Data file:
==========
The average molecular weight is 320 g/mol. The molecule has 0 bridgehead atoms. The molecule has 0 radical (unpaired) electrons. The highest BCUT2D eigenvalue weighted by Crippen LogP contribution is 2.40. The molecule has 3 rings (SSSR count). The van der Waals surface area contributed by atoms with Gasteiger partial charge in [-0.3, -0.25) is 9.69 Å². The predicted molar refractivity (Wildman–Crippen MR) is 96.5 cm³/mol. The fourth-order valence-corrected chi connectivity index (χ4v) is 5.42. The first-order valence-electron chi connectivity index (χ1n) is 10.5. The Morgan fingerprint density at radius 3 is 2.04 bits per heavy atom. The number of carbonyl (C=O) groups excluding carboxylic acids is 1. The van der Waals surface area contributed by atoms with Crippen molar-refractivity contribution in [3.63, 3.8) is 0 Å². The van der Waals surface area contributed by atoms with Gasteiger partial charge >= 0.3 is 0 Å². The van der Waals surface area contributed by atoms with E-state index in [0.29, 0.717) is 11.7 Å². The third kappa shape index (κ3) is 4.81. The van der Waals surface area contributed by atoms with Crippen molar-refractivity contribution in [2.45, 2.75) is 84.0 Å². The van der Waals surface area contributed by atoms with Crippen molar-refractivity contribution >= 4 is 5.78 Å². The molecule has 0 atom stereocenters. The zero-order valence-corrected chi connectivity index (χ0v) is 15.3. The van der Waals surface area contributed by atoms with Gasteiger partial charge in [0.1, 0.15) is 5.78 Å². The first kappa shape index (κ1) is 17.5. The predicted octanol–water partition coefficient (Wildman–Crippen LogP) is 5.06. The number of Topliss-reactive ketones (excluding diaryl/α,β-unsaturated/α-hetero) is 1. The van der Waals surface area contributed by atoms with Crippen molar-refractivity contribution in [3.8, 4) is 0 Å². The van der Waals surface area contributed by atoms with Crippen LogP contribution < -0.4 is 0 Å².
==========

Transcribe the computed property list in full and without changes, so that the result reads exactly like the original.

The average molecular weight is 320 g/mol. The molecule has 0 bridgehead atoms. The molecule has 0 radical (unpaired) electrons. The highest BCUT2D eigenvalue weighted by Crippen LogP contribution is 2.40. The molecule has 3 rings (SSSR count). The van der Waals surface area contributed by atoms with Gasteiger partial charge in [-0.3, -0.25) is 9.69 Å². The predicted molar refractivity (Wildman–Crippen MR) is 96.5 cm³/mol. The fourth-order valence-corrected chi connectivity index (χ4v) is 5.42. The first-order valence-electron chi connectivity index (χ1n) is 10.5. The Morgan fingerprint density at radius 3 is 2.04 bits per heavy atom. The number of carbonyl (C=O) groups excluding carboxylic acids is 1. The van der Waals surface area contributed by atoms with Crippen molar-refractivity contribution in [3.63, 3.8) is 0 Å². The van der Waals surface area contributed by atoms with Gasteiger partial charge >= 0.3 is 0 Å². The van der Waals surface area contributed by atoms with E-state index in [0.29, 0.717) is 11.7 Å². The third kappa shape index (κ3) is 4.81. The van der Waals surface area contributed by atoms with Crippen molar-refractivity contribution in [2.45, 2.75) is 84.0 Å². The van der Waals surface area contributed by atoms with Crippen molar-refractivity contribution >= 4 is 5.78 Å². The molecule has 0 atom stereocenters. The zero-order valence-corrected chi connectivity index (χ0v) is 15.3. The van der Waals surface area contributed by atoms with Gasteiger partial charge in [0.1, 0.15) is 5.78 Å². The first kappa shape index (κ1) is 17.5. The predicted octanol–water partition coefficient (Wildman–Crippen LogP) is 5.06. The number of Topliss-reactive ketones (excluding diaryl/α,β-unsaturated/α-hetero) is 1. The van der Waals surface area contributed by atoms with Crippen molar-refractivity contribution in [3.8, 4) is 0 Å². The van der Waals surface area contributed by atoms with Crippen LogP contribution < -0.4 is 0 Å².